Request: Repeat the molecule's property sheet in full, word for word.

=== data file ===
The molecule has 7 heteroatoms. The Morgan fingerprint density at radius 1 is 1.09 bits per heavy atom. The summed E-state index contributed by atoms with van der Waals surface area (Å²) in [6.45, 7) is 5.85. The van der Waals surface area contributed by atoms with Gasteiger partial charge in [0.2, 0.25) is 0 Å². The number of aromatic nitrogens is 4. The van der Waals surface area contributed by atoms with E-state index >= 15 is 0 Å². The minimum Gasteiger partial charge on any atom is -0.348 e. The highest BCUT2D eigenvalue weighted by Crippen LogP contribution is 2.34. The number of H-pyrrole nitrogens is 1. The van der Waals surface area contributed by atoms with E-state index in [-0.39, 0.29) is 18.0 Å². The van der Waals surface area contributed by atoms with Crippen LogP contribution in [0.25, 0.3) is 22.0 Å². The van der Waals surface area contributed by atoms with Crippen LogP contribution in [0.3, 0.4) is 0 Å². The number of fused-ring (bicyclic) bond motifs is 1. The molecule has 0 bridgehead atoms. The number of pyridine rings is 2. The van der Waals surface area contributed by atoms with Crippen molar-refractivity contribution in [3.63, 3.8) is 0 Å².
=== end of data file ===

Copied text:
The molecule has 7 heteroatoms. The Morgan fingerprint density at radius 1 is 1.09 bits per heavy atom. The summed E-state index contributed by atoms with van der Waals surface area (Å²) in [6.45, 7) is 5.85. The van der Waals surface area contributed by atoms with Gasteiger partial charge in [0.2, 0.25) is 0 Å². The number of aromatic nitrogens is 4. The van der Waals surface area contributed by atoms with E-state index >= 15 is 0 Å². The minimum Gasteiger partial charge on any atom is -0.348 e. The highest BCUT2D eigenvalue weighted by Crippen LogP contribution is 2.34. The number of H-pyrrole nitrogens is 1. The van der Waals surface area contributed by atoms with E-state index in [-0.39, 0.29) is 18.0 Å². The van der Waals surface area contributed by atoms with Crippen LogP contribution in [0.25, 0.3) is 22.0 Å². The van der Waals surface area contributed by atoms with Crippen LogP contribution in [0.3, 0.4) is 0 Å². The number of fused-ring (bicyclic) bond motifs is 1. The molecule has 0 bridgehead atoms. The number of pyridine rings is 2. The van der Waals surface area contributed by atoms with Crippen molar-refractivity contribution in [3.63, 3.8) is 0 Å².